Details

Custard, Culverts and Cake
Type: Book
ISBN: 978-1-78743-285-7

Keywords

Article
Publication date: 3 January 2017

Debbie Spain, Jacqueline Sin, Laura Harwood, Maria Andreina Mendez and Francesca Happé

Individuals who have autism spectrum disorders (ASD) commonly experience anxiety about social interaction and social situations. Cognitive behaviour therapy (CBT) is a recommended…

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Abstract

Purpose

Individuals who have autism spectrum disorders (ASD) commonly experience anxiety about social interaction and social situations. Cognitive behaviour therapy (CBT) is a recommended treatment for social anxiety (SA) in the non-ASD population. Therapy typically comprises cognitive interventions, imagery-based work and for some individuals, behavioural interventions. Whether these are useful for the ASD population is unclear. Therefore, the purpose of this paper is to undertake a systematic review to summarise research about CBT for SA in ASD.

Design/methodology/approach

Using a priori criteria, the authors searched for English-language peer-reviewed empirical studies in five databases. The search yielded 1,364 results. Titles, abstracts, and relevant publications were independently screened by two reviewers.

Findings

Four single case studies met the review inclusion criteria; data were synthesised narratively. Participants (three adults and one child) were diagnosed with ASD and SA. There were commonalities in interventions and techniques used: participants were encouraged to identify and challenge negative thoughts, enter anxiety-provoking social situations, and develop new ways of coping. Unlike CBT for SA in non-ASD individuals, treatment also included social skills interventions. Outcomes were assessed using self- or informant-reports. Improvements in SA, depressive symptoms, social skills, and activity levels were noted. Generalisability of results is hampered, however, by the small number of studies and participants and lack of randomised controlled trial conditions employed.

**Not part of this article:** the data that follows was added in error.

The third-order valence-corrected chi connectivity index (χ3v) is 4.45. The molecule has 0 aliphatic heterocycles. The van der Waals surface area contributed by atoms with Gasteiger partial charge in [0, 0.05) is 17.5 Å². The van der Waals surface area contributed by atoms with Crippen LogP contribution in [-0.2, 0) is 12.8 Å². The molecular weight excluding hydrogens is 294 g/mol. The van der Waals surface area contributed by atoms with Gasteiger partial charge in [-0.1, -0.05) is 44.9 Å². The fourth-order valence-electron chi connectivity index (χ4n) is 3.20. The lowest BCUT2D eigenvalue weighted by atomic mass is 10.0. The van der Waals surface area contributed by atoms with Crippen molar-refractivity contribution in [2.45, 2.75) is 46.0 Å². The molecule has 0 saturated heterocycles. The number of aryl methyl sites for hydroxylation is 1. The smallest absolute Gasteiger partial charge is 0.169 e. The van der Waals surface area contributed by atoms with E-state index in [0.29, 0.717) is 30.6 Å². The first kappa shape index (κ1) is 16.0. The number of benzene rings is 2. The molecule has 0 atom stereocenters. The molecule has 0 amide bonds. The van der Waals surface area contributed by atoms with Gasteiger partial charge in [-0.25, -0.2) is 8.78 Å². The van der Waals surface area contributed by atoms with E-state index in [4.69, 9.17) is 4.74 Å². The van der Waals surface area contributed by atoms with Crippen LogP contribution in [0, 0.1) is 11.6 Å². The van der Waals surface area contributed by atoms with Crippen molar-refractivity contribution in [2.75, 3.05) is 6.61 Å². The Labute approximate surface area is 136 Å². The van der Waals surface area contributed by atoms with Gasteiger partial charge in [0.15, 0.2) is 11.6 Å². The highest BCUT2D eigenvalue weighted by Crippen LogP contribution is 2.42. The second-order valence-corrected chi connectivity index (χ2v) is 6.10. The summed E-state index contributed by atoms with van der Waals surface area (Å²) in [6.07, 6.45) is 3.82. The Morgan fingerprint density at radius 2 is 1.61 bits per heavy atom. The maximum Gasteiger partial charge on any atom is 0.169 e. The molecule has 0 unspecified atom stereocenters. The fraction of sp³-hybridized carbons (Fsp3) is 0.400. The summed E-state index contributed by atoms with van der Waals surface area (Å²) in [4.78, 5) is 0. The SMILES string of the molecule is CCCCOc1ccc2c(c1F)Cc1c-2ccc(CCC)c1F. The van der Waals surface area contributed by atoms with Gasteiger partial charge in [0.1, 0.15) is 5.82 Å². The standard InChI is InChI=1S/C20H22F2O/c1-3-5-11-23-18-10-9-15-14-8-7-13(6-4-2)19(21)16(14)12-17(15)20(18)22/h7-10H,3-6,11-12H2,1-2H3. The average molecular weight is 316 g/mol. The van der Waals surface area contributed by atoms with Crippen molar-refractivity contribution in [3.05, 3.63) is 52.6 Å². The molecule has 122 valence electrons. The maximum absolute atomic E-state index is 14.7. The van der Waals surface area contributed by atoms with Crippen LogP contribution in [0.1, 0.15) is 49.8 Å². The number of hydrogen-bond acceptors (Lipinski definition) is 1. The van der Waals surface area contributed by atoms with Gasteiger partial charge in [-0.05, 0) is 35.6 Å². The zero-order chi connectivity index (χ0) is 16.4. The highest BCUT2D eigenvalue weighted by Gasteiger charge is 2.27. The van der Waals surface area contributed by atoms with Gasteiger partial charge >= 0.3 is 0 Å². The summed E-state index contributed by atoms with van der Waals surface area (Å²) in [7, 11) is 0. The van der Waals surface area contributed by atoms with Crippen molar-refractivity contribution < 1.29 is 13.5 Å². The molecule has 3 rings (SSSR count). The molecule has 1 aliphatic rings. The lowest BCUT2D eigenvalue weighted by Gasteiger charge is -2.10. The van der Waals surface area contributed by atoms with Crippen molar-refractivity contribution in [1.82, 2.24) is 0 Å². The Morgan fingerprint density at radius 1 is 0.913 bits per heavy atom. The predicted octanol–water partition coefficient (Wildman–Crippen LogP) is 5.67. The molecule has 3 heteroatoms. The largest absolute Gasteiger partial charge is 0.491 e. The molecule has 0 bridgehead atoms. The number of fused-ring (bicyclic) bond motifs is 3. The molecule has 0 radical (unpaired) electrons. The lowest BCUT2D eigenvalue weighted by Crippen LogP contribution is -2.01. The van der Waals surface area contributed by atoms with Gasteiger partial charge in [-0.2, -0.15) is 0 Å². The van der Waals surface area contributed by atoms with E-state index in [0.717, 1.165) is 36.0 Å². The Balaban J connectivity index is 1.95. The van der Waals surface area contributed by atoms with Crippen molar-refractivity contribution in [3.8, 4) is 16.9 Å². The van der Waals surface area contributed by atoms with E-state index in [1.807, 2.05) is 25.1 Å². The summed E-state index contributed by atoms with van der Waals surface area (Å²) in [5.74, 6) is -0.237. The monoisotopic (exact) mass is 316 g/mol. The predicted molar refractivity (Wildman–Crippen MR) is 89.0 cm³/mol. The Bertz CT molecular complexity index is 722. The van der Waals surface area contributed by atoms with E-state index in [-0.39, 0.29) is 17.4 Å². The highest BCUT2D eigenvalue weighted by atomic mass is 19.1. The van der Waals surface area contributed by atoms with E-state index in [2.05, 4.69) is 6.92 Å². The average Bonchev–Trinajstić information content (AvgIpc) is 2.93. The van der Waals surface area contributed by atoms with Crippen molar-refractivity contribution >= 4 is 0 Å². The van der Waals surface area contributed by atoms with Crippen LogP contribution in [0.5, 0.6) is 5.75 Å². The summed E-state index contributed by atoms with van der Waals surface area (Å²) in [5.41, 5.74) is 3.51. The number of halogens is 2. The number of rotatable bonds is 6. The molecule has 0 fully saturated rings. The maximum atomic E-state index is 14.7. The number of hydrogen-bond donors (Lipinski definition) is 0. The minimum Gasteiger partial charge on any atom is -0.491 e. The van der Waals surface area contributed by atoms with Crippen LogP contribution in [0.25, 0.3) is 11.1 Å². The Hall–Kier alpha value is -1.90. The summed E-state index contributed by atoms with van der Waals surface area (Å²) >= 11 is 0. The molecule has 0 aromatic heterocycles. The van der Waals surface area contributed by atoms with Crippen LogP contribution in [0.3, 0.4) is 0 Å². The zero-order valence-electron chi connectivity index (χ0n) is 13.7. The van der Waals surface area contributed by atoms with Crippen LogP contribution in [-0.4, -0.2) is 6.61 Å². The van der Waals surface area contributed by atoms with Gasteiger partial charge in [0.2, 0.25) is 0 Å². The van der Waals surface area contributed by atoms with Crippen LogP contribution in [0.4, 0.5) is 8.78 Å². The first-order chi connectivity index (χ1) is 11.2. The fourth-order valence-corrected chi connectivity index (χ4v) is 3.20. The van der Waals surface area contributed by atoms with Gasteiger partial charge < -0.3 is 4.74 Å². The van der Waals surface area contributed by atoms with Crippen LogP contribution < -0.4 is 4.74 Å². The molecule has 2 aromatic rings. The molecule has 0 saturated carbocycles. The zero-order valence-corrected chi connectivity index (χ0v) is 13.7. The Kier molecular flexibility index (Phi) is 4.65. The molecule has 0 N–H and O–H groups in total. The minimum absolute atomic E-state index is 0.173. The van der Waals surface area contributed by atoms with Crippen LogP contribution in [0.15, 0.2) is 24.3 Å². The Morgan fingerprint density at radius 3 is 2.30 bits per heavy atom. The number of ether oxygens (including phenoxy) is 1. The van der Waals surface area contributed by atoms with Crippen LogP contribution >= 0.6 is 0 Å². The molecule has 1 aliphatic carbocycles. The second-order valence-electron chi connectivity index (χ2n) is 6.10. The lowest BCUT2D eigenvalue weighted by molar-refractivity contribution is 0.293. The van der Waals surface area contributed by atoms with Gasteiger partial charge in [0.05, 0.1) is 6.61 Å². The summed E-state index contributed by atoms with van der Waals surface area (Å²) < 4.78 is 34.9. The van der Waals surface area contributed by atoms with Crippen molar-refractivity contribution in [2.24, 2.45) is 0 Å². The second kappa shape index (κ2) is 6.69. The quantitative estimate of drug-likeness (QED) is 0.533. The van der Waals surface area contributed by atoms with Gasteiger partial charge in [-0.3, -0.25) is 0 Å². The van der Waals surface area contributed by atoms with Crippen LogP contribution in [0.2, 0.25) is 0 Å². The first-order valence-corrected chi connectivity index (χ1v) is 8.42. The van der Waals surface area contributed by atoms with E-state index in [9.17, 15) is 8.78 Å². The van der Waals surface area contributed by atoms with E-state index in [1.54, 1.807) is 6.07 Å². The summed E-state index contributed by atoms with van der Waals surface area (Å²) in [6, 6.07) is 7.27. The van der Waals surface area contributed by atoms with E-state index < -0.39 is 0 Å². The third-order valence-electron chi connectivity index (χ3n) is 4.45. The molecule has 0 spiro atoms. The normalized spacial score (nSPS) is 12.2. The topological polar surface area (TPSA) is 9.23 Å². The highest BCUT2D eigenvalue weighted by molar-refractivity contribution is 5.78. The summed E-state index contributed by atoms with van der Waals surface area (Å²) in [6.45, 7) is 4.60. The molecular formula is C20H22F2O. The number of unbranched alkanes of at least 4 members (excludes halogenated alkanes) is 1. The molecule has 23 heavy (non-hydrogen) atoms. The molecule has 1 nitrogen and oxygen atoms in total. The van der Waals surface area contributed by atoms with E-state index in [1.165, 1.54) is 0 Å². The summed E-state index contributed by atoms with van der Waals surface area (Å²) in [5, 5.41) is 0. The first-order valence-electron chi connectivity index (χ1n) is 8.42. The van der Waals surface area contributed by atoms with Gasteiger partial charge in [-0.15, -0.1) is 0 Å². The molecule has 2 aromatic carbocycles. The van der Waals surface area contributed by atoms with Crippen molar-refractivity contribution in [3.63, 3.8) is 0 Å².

Research limitations/implications

Future studies should investigate how beliefs and behaviours indicative of SA can be ameliorated in individuals with ASD.

Originality/value

This is the first review to synthesise empirical data about CBT for SA in ASD.

Details

Advances in Autism, vol. 3 no. 1
Type: Research Article
ISSN: 2056-3868

Keywords

Article
Publication date: 16 May 2023

David Hay, Elizabeth Rainsbury and Debbie Van Dyk

The purpose of this study is to examine the cost of the introduction of independent audit inspections in New Zealand.

Abstract

Purpose

The purpose of this study is to examine the cost of the introduction of independent audit inspections in New Zealand.

Design/methodology/approach

The research is conducted using audit fee data from New Zealand and examines the overall impact of the reforms on the cost imposed on auditees.

Findings

The findings show that there was no general increase in audit fees but a significant increase in audit fees for small listed companies compared to audit fees for unlisted companies and large listed companies.

Practical implications

The practical implications of this study suggest that the introduction of independent inspections led to increased costs for some clients, particularly smaller listed companies, and that audit firms were able to pass on these costs to their clients. These results have important implications for policymakers and auditors alike.

Originality/value

This study provides new insights into the cost of the introduction of independent audit inspections, which have been the subject of ongoing criticisms and recommendations for improvement.

Details

Pacific Accounting Review, vol. 35 no. 5
Type: Research Article
ISSN: 0114-0582

Keywords

Content available
Article
Publication date: 19 September 2020

Anne Hendry, Debbie Tolson, Áine Carroll and Anne Mills

209

Abstract

Details

Journal of Integrated Care, vol. 28 no. 4
Type: Research Article
ISSN: 1476-9018

Article
Publication date: 5 January 2023

Shana Axcell and Debbie Ellis

With the increasing mobile activity of the Generation Z market (born after 1994), marketers’ interest in this social group is rising. This research paper aims to uncover the…

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Abstract

Purpose

With the increasing mobile activity of the Generation Z market (born after 1994), marketers’ interest in this social group is rising. This research paper aims to uncover the relatively unknown attitudes and behaviour of the youth market in an emerging market, South Africa, towards branded mobile applications (apps). Previous studies on mobile marketing have focused on Generation X and Generation Y and generally with a quantitative focus.